Solomon's very effective temperate annual system requires inputs of rock powder and compost, and tillage labor and operates in a climate where you have a margin to burn organic matter through tillage.  So how can we tweak that system?  Elliot Coleman has been playing with that by limiting tillage to the surface and occasionally using a broad fork to increase oxygen penetration, and maximizing intercropping and unit area production, inspired by the turn of the century french market gardens (who built a golden relationship with a horse-based transportion system...)  The Evan's polyculture sowing is a exciting direction.. Hazelip's permanent mulch suffers from slugs... The chicken or duck tractor could come into play...

So the methods and techniques that arise from these musings are prehaps not as important as the strategies that lead the mind of the gardener in the direction of musing, AND the musings are useless unless they change individual behavior and relationships.  Mollison simply had the courage (among many) to stop making excuses for bad lazy ecological habits which lead us to 'I don't have a choice but to live this way' and say instead, 'we need to take individual responsibility for our needs, and build a right-relationship with the earth from that foundation'.  And now poor ole' Bill has a messianic cult full of on-line wacko gardeners 
 
Tyler Ludens
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Ahipa wrote: However I am saying climate-wise/percipitation-wise most Zone 1 & 2 permaculture applications require eithier (a) fairly spread out yearly rains and/or (b) irrigation from what I have seen, read and observed.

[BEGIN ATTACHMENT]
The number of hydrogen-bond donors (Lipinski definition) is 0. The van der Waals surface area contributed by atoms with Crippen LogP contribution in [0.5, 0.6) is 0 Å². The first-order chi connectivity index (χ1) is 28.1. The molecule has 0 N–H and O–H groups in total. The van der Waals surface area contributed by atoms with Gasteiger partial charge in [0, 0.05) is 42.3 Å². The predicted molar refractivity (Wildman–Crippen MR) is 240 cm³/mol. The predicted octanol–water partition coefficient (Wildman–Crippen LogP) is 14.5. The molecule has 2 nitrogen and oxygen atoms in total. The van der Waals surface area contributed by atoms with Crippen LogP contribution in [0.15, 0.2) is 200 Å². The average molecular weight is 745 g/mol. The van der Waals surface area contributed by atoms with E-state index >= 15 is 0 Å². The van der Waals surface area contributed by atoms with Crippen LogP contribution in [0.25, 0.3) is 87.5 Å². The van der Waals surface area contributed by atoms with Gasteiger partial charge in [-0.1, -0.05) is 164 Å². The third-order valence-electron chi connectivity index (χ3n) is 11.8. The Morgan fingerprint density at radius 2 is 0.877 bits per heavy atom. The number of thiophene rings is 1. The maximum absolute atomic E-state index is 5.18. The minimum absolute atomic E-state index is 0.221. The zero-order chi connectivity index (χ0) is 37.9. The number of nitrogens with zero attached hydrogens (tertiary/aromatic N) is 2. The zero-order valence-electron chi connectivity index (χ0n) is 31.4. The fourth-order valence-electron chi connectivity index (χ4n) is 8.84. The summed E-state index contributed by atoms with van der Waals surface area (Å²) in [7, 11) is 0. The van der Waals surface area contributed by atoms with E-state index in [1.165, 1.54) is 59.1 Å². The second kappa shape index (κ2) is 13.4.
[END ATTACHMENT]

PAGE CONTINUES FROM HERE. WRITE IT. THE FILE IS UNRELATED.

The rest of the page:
Ok.  I'm still not sure why permaculture can't be applied under those conditions.  Is there some idea that irrigation is not used in permaculture?  Not sure where that idea comes from, if so. 
 
Tyler Ludens
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Paul Cereghino wrote:  And now poor ole' Bill has a messianic cult full of on-line wacko gardeners 


Permaculture = religion.  Didn't you know? 
 
Heda Ledus
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Ludi wrote:
Have you actually read their books?  Mollison states there is nothing new in permaculture, it is a synthesis of existing practices and ideas.

"Permaculture as a design system contains nothing new.  It arranges what was always there in a different way, so that it works to conserve energy or to generate more energy than it consumes.  What is novel, and often overlooked, is that any system of total commonsense design for human communities is revolutionary!"

- Chapter 1, "Permaculture: a designers manual" by Bill Mollison

Is what Steve Solomon does a system of total commonsense design for human communities?  I'm pretty sure it isn't - I'm pretty sure he's talking about raising food only.  Permaculture isn't just about raising food. 



Simply because he himself has only written books on food doesn't mean he isn't thinking about the human community.  If you look at his website solandhealth.org you will notice not only is there a section of horticulture but also health, economic self-sufficiency, social criticism and spirituality. I feel all these influence him and his own personal philosophy and look at all the titles, reading a few of the books, and comparing it to Permaculture; they seem pretty much alike.

In this context the word permculture is about the food growing aspect of permacultue; it seems in most cases when the word permaculture is used the food growing aspect seems to be the only aspect mentioned. (It wasn't until I started working at a permaculture site that I saw/heard of  permaculture based work structures in use)

With that in mind permaculture although they can differ even drastically given the many definitions by Permaculturists seem to have a few things in common as to what permaculture growing methods are or can include/be; mulching, no-till, perennial based, with the belief of heavy plantings to try a simulate a forest which is most often seen as the peak or apex of the natural world.